4 August 2013

Where Do I Start

Every once in a while something comes along which really makes me despair in the future of cinema. Today it this post by Hunter Walk.


Where do I begin.
First of all, this person wants to multitask during the film, use his phone to check the internet, send emails etc. Do I have to explain why this is a bad idea. The reason cinemas are so dark is so that the attention of the audience is focused on the screen so that they don't miss anything from the film and the only way this can possibly be a good idea is if we get to a point where phone screens are like laptop screens and can only be seen from a certain angle. If you look away to check your phone you stop paying attention and you may miss important information. When watching films at home I've often checked my emails whilst watching and in most cases I've had to either pause the film or rewind it so I didn't miss anything.

This goes into my second point. Why would you want to do this in a cinema where you could disturb loads of people when you could do it at home. If something is so important that you can't turn your phone off for 2 hours then you really shouldn't be going to the cinema in the first place. At home meanwhile, if something important comes up you can simply pause the film, deal with the issue and then resume watching the film at your own pace. That's why it's okay multi-tasking while watching films at home, you don't miss anything because you can pause the film whilst at the cinema, you are restricted by the times of the films. Whenever I go to the cinema, I always do it at times when there isn't anything important that can come up which can disrupt my viewing experience. And again, when going to the cinema you pay to see the film in its entirety with no breaks, if you use your phone in the cinema you end up disturbing other people and you could miss important parts of the film which you can't see again.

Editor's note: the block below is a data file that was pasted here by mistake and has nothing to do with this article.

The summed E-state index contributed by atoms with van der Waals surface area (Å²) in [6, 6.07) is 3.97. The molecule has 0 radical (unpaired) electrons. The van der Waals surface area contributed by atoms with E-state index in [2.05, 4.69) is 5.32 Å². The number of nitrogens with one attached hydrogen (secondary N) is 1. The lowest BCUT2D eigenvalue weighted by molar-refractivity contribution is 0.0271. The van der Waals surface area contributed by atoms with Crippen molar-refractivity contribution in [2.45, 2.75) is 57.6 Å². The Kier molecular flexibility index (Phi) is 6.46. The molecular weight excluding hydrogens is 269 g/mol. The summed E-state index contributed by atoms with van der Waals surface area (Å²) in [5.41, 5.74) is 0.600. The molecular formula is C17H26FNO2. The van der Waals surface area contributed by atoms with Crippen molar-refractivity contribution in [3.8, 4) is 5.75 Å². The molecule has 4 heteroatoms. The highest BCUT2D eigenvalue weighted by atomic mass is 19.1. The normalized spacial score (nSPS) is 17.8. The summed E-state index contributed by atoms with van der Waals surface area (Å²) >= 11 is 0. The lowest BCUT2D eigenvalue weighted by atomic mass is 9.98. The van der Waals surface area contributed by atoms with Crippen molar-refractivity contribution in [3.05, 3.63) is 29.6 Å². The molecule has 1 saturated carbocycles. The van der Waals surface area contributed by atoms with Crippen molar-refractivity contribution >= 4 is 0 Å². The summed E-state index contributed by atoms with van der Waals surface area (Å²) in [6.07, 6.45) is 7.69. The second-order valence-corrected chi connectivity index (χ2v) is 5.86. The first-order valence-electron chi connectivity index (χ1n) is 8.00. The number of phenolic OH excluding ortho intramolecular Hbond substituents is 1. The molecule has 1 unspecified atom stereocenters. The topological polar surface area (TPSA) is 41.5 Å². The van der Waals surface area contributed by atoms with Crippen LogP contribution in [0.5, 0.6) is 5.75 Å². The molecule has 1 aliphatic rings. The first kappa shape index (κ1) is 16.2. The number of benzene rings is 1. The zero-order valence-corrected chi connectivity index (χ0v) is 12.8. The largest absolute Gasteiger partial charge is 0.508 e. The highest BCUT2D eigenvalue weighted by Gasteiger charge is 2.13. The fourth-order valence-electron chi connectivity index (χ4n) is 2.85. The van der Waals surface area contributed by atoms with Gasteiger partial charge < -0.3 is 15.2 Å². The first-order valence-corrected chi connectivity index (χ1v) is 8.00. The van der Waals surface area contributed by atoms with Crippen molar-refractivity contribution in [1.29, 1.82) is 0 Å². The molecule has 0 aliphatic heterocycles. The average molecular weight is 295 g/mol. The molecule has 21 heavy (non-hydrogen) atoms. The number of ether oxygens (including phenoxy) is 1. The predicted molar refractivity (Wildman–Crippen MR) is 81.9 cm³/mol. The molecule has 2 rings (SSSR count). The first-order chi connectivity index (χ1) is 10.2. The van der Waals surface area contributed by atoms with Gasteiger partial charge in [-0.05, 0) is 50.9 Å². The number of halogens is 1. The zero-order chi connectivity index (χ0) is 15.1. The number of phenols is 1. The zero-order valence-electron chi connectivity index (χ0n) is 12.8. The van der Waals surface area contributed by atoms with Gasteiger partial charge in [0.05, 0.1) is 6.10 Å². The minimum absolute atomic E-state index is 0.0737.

This goes to the other idea of the person to make this viable in a few screens only. In this case, people who don't want to experience all of this stuff whilst watching the film may be forced to because the times in those screens are more convenient for people than for screens where this isn't the case. This feels like punishing the people who don't want to be disturbed in order to cater for the minority of people who clearly don't care about the film they're watching and so disturb the film for other people.